Luca Ghini (1490-1556) Andrea Cesalpino (1519-1603) Ulisse Aldrovandi (1522-1605) Nehemiah Grew (1641-1712) Rudolf Jacob Camerarius (1665-1721)

TLW's Botanistscope™ (Botanist Historyscope)

By T.L. Winslow (TLW), the Historyscoper™

© Copyright by T.L. Winslow. All Rights Reserved.

Original Pub. Date: Jan. 7, 2017. Last Update: Mar. 7, 2017.

Robert Brown (1773-1858)

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What Is A Historyscope?

Westerners are not only known as history ignoramuses, but double dumbass history ignoramuses when it comes to botanist history. Since I'm the one-and-only Historyscoper (tm), let me quickly bring you up to speed before you dive into my Master Historyscope.

Luca Ghini (1490-1556) Andrea Cesalpino (1519-1603)

In 1544 Bolognese physician-botanist Luca Ghini (1490-1556) creates the first known Herbarium (Hortus Siccus) in Pisa, gluing dried plants to cardboard; in 1554-8 he is succeeded by Italian physician-botanist Andrea Cesalpino (1519-1603), who is later called to be a prof. of medicine at the U. of Rome and physician to Pope Clement VIII, trying to figure out the circulation of the blood by explaining it as due to repeated evaporation and condensation, getting closer to the truth than anybody until William Harvey, pub. Quaestionum Peripateticarum in 1571; in 1593 he follows with Queaestionum Medicarum (2 vols.), which discusses the circulation of the blood but fails to form any clear picture. In 1596 he pub. De Metallicis (3 vols.) (Rome), a work on chemistry, mineralogy, and geology, showing a correct understanding of fossils, and anticipating some of the discoveries of Antoine Lavoisier and Rene Just Hauy.

Ulisse Aldrovandi (1522-1605)

In 1554 Italian naturalist ("Father of Natural History Studies") Ulisse Aldrovandi (1522-1605) (author of the first book on fishes that doesn't lump them with other aquatic forms, and founder of the first botanical garden in Europe in Bologna) pub. the 17-vol. Herbarium, becoming the biggest herbarium of the cent.

Nehemiah Grew (1641-1712)

In 1682 English botanist Nehemiah Grew (1641-1712) pub. Anatomy of Plants (4 vols.), containing the first microscopic description of pollen, founding plant anatomy. In 1695 he isolates magnesium sulfate (Epsom salts) from water taken from North Downs springs in you know where.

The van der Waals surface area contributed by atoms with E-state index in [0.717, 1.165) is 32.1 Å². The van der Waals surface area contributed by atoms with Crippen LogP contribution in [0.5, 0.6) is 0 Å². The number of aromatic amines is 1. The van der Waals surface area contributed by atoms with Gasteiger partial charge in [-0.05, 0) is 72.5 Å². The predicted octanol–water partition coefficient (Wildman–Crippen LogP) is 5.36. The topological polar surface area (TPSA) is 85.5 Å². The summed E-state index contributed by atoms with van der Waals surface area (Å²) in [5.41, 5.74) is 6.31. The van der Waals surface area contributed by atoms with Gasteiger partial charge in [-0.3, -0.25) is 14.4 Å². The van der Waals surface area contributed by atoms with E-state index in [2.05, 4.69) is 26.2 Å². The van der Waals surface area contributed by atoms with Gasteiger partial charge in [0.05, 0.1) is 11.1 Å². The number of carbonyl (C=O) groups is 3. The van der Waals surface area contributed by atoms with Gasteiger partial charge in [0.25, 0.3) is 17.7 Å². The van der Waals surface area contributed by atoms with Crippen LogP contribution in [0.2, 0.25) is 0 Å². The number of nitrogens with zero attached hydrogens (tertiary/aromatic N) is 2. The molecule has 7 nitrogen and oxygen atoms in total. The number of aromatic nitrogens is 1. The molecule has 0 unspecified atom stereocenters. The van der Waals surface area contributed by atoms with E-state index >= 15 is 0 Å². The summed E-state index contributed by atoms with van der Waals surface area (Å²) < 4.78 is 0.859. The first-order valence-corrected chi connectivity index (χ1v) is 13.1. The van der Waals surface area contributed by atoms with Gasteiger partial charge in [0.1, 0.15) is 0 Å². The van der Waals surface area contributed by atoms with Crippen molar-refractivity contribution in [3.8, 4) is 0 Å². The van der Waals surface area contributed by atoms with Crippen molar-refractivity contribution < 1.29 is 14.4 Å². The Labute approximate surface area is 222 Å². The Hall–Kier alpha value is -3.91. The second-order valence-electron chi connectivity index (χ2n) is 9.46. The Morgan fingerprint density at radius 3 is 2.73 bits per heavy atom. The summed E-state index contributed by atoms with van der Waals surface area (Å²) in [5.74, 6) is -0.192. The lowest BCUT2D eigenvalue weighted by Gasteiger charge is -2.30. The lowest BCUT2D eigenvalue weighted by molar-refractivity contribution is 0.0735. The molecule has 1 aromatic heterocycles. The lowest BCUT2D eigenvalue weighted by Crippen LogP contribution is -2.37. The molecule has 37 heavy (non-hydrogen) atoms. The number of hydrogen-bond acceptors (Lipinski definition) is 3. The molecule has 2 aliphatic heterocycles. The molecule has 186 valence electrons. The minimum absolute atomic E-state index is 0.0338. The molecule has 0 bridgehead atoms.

Rudolf Jacob Camerarius (1665-1721)

In 1694 German botanist Rudolph Jacob Camerarius (1665-1721) discovers the function of plant pollen.

Carl Linnaeus (1707-78) 'Species Plantarum' by Carl Linnaeus, 1753

In 1735 Swedish botanist Carl Linnaeus (1707-78) pub. Systema Naturae, which describes his plant classification system. In 1751 he pub. Philosophia Botanica, the first textbook on systematic botany and botanical Latin. In 1753 he first distinguishes plants via species and genera, causing him to become known as the Father of Taxonomy.

Otto Friedrich Müller (1730-84)

In 1783 Danish naturalist Otto Friedrich Mueller (Müller) (1730-84) becomes the first to describe Diatoms.

Robert Brown (1773-1858)

In 1801 Scottish botanist Robert Brown (1773-1858) arrives in Western Australia in Dec. aboard the Investigator, captained by Matthew Flinders (1774-1814), and spends 3.5 years collecting 3.4K species, 2K of them new; too bad, the Porpoise wrecks on his return voyage in 1805, and he loses much of his collection, but still saves 1.2K new ones, pub. them in 1810.

Matthias Jakob Schleiden (1804-81)

In 1838 German botanist Baron Matthias Jakob Schleiden (1804-81) pub. "Failures to Contribute to Phytogenesis", announcing that plants are composed of cells.

Charles Cagniard de la Tour (1777-1859)

In 1838 French engineer-physicist Charles Cagniard de la Tour (1777-1859) theorizes that yeast is composed of tiny living spherules which bud and produce more spherules.

Emil Christian Hansen (1842-1909)

In 1877 Danish botanist (mycologist) Emil Christian Hansen (1842-1909) becomes head of the lab at Carlsberg Brewing Co. in Copenhagen, becoming the first in 1881 to classify brewer's yeast into bottom-fermenting lager strains (saccharomyces uvarum or Carlsbergensis) and top-fermenting ale strains (saccharomyces cerevisiae); in 1882 he tops Pasteur by mandating that brewers yeast not only be free of bacteria but from wild yeast strains, developing a practical technique for cultivating pure yeast strains from a single cell in 1890.

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